Usher syndrome in the inner ear: Etiologies and advances in gene therapy

Evan M. de Joya, Brett M. Colbert, Pei Ciao Tang, Byron L. Lam, Jun Yang, Susan H. Blanton, Derek M. Dykxhoorn, Xuezhong Liu

Research output: Contribution to journalArticlepeer-review

Abstract

Hearing loss is the most common sensory disorder with ~466 million people worldwide affected, representing about 5% of the population. A substantial portion of hearing loss is genetic. Hearing loss can either be non-syndromic, if hearing loss is the only clinical manifestation, or syn-dromic, if the hearing loss is accompanied by a collage of other clinical manifestations. Usher syndrome is a syndromic form of genetic hearing loss that is accompanied by impaired vision associated with retinitis pigmentosa and, in many cases, vestibular dysfunction. It is the most common cause of deaf-blindness. Currently cochlear implantation or hearing aids are the only treatments for Usher-related hearing loss. However, gene therapy has shown promise in treating Usher-related retinitis pigmentosa. Here we review how the etiologies of Usher-related hearing loss make it a good candidate for gene therapy and discuss how various forms of gene therapy could be applied to Usher-related hearing loss.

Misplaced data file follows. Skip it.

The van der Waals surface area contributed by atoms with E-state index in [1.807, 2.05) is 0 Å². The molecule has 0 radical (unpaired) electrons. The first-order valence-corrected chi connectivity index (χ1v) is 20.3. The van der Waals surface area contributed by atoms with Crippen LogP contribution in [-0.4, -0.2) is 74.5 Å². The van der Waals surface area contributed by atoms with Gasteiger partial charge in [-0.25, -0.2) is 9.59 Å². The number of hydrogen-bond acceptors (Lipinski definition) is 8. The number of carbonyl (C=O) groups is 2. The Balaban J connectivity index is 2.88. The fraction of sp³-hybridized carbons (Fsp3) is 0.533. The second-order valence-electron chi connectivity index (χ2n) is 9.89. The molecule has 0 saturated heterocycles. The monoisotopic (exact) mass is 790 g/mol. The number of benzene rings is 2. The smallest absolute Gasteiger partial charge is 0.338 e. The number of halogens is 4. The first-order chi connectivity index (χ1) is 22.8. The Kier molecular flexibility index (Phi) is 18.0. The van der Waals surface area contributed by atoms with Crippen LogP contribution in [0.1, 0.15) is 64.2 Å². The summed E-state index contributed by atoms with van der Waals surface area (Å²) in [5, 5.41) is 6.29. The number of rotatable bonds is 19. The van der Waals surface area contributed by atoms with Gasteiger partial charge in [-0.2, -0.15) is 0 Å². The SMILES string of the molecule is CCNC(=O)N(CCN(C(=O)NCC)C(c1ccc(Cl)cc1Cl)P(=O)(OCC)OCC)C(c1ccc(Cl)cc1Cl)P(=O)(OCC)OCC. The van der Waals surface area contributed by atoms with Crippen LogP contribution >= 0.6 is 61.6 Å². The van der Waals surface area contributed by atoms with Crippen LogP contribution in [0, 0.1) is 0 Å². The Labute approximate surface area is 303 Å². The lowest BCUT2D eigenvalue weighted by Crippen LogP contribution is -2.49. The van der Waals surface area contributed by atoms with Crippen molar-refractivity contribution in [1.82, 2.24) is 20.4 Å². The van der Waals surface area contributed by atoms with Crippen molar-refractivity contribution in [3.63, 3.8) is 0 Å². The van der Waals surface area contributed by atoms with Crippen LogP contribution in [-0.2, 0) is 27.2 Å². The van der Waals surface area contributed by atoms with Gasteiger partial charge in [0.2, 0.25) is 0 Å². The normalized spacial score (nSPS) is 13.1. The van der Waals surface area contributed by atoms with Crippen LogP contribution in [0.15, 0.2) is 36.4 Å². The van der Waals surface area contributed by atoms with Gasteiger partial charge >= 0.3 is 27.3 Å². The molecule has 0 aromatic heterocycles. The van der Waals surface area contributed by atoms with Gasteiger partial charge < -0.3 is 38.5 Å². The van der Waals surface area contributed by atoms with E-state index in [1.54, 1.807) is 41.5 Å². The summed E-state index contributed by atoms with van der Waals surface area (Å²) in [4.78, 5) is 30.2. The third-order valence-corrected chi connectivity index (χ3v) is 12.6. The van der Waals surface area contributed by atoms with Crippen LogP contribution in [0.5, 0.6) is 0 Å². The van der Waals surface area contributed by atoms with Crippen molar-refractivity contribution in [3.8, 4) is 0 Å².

Original languageEnglish (US)
Article number3910
JournalInternational journal of molecular sciences
Volume22
Issue number8
DOIs
StatePublished - Apr 2 2021

Keywords

  • Antisense oligonucleotides
  • CRISPR
  • Retinitis pigmentosa
  • Syndromic hearing loss

ASJC Scopus subject areas

  • Catalysis
  • Molecular Biology
  • Spectroscopy
  • Computer Science Applications
  • Physical and Theoretical Chemistry
  • Organic Chemistry
  • Inorganic Chemistry

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